At once one of the most utterly terrifying but oddly empowering experiences you will ever go through in your adult life. Some people are amazing at interview and shine more than they ever will in the office, whereas others find it akin to some form of modern day torture. Regardless of which camp you’re in, interviews are an integral part of the employment process. So it pays to always be prepared.
Once you’ve perfected your CV (see our tops on how to do this here), and you’ve had an invite to interview, it’s then time to pull out all the stops. Here are some top tips on how to shine at interview and get the most out of the experience.
1. Remember it’s a two way street.
Sure, they are interviewing you for a position in their company, shop, team, whatever the case may be, and so they need to know that you fit the bill. That’s why they will ask you pertinent questions, discuss your work history, and try to make an accurate character judgement. It makes sense and is all part of the process.
However, never forget that you are also there to make sure that the position in their company, shop, or team, fits you too. It needs to be a position that you are interested in or qualified for, and so you are well within your rights to ask them questions too. Never be afraid to ask for more details about the position for which you’re interviewing. I often ask questions along the lines of ‘what would a day in this role look like for me’ and ‘is this a role in which you see space for development’ when I attend interview, as I need to gauge whether this position is right for me too.
2. Do your research
There is nothing less professional than walking into a job interview knowing absolutely nothing about the company for which you are interviewing. You don’t have to have stalker level knowledge, but basic things such as what industry they work in, the way in which they operate, their corporate vision, and any other key points of information should all be filed away in your mind so that you are able to discuss them if need be.
Not only is it more professional, but by getting a better understanding of the company before you attend the interview you will have a better idea of whether you want the role, and you will be able to ask more detailed and insightful questions. As with most thins in life, your whole experience will be improved the more knowledge you have.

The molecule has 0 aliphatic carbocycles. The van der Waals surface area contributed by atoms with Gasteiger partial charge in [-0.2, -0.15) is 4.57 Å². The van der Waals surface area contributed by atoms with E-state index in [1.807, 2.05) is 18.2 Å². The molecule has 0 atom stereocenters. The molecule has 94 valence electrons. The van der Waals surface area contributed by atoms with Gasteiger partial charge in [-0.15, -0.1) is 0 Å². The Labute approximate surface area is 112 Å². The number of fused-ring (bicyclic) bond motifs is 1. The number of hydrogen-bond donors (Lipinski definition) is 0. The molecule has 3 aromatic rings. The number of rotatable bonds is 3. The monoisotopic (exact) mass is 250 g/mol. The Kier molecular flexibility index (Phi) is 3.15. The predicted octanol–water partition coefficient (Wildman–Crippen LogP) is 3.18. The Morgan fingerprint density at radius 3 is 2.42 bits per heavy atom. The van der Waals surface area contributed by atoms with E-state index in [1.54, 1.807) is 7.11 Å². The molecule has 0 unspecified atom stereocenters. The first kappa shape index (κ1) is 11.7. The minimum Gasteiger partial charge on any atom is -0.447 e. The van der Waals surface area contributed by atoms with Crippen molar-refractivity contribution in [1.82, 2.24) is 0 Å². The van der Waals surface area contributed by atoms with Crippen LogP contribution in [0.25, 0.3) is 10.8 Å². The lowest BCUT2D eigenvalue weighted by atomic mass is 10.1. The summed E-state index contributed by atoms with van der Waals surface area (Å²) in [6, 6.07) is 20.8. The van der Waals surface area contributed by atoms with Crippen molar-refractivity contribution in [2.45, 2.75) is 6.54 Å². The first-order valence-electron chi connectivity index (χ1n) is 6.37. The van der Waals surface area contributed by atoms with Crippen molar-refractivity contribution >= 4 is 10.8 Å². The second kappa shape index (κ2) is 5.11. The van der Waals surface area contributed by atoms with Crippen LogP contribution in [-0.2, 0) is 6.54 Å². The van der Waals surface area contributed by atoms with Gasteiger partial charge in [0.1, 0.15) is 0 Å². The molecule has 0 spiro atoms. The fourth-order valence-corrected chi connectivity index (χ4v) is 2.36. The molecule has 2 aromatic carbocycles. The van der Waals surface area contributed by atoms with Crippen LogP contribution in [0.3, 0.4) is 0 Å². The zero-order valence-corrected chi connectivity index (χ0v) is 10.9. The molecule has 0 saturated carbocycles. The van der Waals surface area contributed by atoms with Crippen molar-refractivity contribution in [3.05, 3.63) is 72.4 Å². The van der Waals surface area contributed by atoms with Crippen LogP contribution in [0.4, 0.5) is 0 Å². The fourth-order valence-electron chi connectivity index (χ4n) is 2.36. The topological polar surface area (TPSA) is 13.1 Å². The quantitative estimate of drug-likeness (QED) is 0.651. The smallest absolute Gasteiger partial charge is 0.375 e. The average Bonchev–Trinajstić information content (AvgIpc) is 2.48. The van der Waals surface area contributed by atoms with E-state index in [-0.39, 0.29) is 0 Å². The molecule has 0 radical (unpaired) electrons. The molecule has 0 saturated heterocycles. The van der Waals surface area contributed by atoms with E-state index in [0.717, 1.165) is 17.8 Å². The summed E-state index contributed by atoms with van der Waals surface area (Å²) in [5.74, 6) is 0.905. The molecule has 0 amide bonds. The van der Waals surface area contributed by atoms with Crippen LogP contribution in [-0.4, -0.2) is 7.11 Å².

3. Never be afraid to ask them to repeat themselves.
Seeing as how for most of us, blind panic is the default setting for interviews, it is perfectly natural that you will mishear or even completely blank out some questions or comments. Your mind works in strange ways under pressure and those who are interviewing you will be perfectly aware of this. Asking someone to repeat a statement or question is neither foolish nor unprofessional.
In fact, having the assertiveness to admit you missed something and ask to hear it again can reflect positively on you, rather than you grappling about trying to answer a question you only half heard or understood.
4. Always find a way to say what you want to say
My old brother in law told me this, and to this day it is something I make sure I do at every interview I attend. Before you go write down five things you want the interviewers to know about you and your professional experience. (Obviously making sure it relevant to the role). Keep these in your mind at interview and make sure that you find a way to mention all five of them in the course of the discussion.
If they ask a question that you don’t know how to answer, or if you wish to answer a different question altogether in order to showcase your talents, then find a way to turn it into an answer that you want to give. Shift the focus.
5. Non-verbal is key
As with all human relationships, what you say is only a tiny fraction of what is actually going on when you communicate.
Make sure that you make adequate eye contact. If you have more than one interviewer try to make eye contact with all of them every time you answer a question. Sit up straight and leave your hands in your lap or in front of you on the table. It’s a neutral position but gives off an air of confidence and control.
Smile. Not so often that you look like a maniac, or that you are not taking the situation seriously, but smiling puts people at ease and creates an atmosphere in which you hold a lot of the power. Because for many people, their natural reaction to anxiety or unease is to frown, smiling indicates confidence and calm self-assuredness.
I remember coming out of my first job interview at a local bank branch in my hometown; I was seventeen. I sat down on the nearest bench and burst into tears in the middle of the high street. I’d bombed it and I knew it. I was mortified that I had interviewed so badly, and I felt at that moment that the world might as well collapse, because what was the point of it all carrying on?
I’ve always been a tad dramatic.
Although it can come as a bitter blow when you don’t get a job that you thought you interviewed well for, don’t let it dent your confidence. If you don’t get a job then it just means you were not a good fit for each other, and so it’s the best decision. Other jobs will come along and the one that is right for you will be the one that you get.